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WNBA

Sylvia Fowles Is So Good At Her Job

Center Sylvia Fowles #34 of the Minnesota Lynx reacts to a call against the Los Angeles Sparks in game three of the 2016 WNBA Finals at Galen Center on October 14, 2016 in Los Angeles, California.
Photo: Harry How/Getty Images

A couple days ago, with a chance to win a game the Storm were trailing by two with 10 seconds left in overtime, a wide-open Sue Bird took a fairly unwise three-pointer that clanked right off the rim. There was nothing too unusual about the shot; unwise three-pointers clank right off the rim all the time. But it was Sue Bird taking the shot, and when you’ve come to admire a player for her wisdom, even one weird, ugly clank in the middle of an otherwise good season can feel jarring, like finding out your respected Texas megachurch pastor father has been having an affair or something. The obvious factors were at play: Bird is 40 years old, has played more minutes this season than she has in a while, was probably pretty gassed by overtime, and took the shot on beleaguered knees. Still, knowing that she is helpless, like all of us, before the irreversible flow of time doesn’t offer much in the way of comfort.

It is not really easy to do anything in the WNBA, but it’s very hard to age. The constraints of rosters—12 teams, 12 spots each—don’t permit anything like Udonis Haslemship. If a player won’t contribute—that is, real box score contributions, not veteran presence or vibes—they will not be on the team, simple as that. Stick around too long and soon be resented for taking some springy youngster’s spot. Four-time champion and Lynx great Seimone Augustus said as much when she retired suddenly at Sparks training camp back in May. “If I’m not able to give what I’m used to giving, then I have to allow someone else to carry this torch and live out their journeys,” she said. The ethical quandary came up again last week when Bird and Diana Taurasi were named to their fifth Olympic team roster, and more than a few people wondered whether it wasn’t time for them to let someone else have a turn.

That even the WNBA’s longevity darlings are getting some grief got me appreciating another less-lauded veteran on the Olympic roster, Sylvia Fowles, who might boast the unique basketball career entirely above such slander—she is that good and that reliable. The 35-year-old Minnesota Lynx center will make her fourth Olympics appearance next month in Tokyo, but for now, she’s enjoying a terrific 14th season in the WNBA, leading the league in field goal percentage and also in steals. Maybe that’s not surprising for a player whose calling card is never ever showing any signs of decline, but Fowles is returning from a calf injury that kept her out for most of last year, the first time she’d missed any games for the Lynx in five seasons playing for them. She’s not merely doing well for a 35-year-old, but playing as well as any player could hope to this season and making a good case to win her fourth Defensive Player of the Year award. Against the Aces on Friday night, she put up the spectacular—and WNBA-first—statline of 30 points, 14 rebounds, four assists, four steals and four blocks. The game before, against the Dream, it was 26 points, 19 rebounds, an assist, two steals and five blocks.

So with Augustus retired and Maya Moore’s return seeming more and more unlikely, it looks like Fowles will be the one turning out the lights on the Minnesota Lynx dynasty. Fowles is now the veteran leader—her teammates call her “Mama Syl”—on a rebuilding (or retooling? It’s not that dire) Lynx team sitting right at .500 after a surprisingly rocky start to the season. It’s funny to remember that Fowles was the young-ish latecomer to Minnesota. She never wanted to play for the Lynx, the franchise; she wanted to play for those Lynx, a contending core perennially in the Finals and already with two championships to its name. After eight years playing for the Chicago Sky, she held out half the 2015 season to force what would be a dynasty-prolonging trade, something so rare in this league I could probably count the times it’s happened on one hand. That Fowles hasn’t since been hounded by snake emojis says more about the temperature of WNBA discourse than anything else, but also you can’t really accuse a player of parasitic ring-chasing when she goes on to put together one of the greatest individual WNBA seasons of all time, one so good it distinguished her as MVP on a team with four of the WNBA’s best players.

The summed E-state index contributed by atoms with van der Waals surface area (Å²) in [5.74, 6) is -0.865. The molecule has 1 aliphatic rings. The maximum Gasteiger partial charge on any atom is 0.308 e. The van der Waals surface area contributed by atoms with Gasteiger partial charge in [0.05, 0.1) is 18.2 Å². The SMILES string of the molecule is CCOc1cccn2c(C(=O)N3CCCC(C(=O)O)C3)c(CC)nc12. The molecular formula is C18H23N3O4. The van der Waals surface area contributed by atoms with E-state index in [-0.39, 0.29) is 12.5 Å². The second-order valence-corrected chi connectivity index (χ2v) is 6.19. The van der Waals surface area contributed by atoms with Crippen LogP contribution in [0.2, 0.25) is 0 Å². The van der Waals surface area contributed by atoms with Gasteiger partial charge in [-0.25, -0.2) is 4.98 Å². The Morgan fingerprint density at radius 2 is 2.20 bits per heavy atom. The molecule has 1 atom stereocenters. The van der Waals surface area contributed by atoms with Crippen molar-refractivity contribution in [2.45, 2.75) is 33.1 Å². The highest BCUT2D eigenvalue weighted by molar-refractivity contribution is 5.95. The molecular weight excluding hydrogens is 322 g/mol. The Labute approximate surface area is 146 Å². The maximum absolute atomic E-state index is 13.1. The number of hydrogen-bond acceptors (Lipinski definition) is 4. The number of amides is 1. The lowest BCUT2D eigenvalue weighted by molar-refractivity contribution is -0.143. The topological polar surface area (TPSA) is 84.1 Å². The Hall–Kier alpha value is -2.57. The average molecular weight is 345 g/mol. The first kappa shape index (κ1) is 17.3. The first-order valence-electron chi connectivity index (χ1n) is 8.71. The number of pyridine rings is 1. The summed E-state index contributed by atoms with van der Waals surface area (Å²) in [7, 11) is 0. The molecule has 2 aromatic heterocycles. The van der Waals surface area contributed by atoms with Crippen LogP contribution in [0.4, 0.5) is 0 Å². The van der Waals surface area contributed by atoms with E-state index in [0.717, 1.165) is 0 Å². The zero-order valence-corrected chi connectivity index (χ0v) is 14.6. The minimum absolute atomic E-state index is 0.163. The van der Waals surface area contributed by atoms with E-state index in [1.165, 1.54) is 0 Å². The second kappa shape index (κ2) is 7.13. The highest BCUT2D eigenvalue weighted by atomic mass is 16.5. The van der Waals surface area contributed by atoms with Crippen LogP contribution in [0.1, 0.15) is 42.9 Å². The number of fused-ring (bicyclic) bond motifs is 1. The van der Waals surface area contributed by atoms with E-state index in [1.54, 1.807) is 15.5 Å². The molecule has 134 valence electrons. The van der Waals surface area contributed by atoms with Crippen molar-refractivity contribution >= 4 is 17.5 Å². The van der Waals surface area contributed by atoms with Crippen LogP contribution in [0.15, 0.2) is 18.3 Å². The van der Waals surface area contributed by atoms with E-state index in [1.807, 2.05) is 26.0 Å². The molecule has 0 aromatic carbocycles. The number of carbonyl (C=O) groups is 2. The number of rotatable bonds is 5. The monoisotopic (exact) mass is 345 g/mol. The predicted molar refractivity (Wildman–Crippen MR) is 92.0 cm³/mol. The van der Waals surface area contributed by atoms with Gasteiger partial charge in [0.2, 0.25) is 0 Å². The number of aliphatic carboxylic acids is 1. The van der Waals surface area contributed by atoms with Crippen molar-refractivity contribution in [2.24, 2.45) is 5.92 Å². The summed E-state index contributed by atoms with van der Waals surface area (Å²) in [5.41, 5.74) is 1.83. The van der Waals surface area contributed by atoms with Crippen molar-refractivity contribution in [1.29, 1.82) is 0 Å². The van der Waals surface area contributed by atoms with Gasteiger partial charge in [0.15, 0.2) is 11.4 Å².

Fowles was ostensibly on a minutes restriction to begin the season, but Lynx head coach Cheryl Reeve seems to have done away with it; her usage is the highest it’s been since that 2017 MVP season, and it’s thanks to her and her frontcourt partner Napheesa Collier that things are looking up for Minnesota lately. “She’s the best center in the history of our league,” Reeve said, after that monster game on Friday. Lisa Leslie might disagree, and maybe rightfully. But Leslie was sort of a unicorn; Fowles is as true a center as they come, and in 2021, she’s really still skyhooking and low-post footworking. It’s some of the most pleasing basketball to watch. (And if that take makes me an 80-year-old man, sorry! Don’t care!) Her career could be taken as evidence that the WNBA remains a place where a center can make an honest living in old-school back-to-the-basket stuff, but I’m inclined to see Fowles as the exception that proves the rule. Only a total post genius with unimpeachable technical skill could get away with playing the way she has for 14 years. What a remarkable talent, to do an almost obsolete job so well that nobody has any reason to stop you from doing it.

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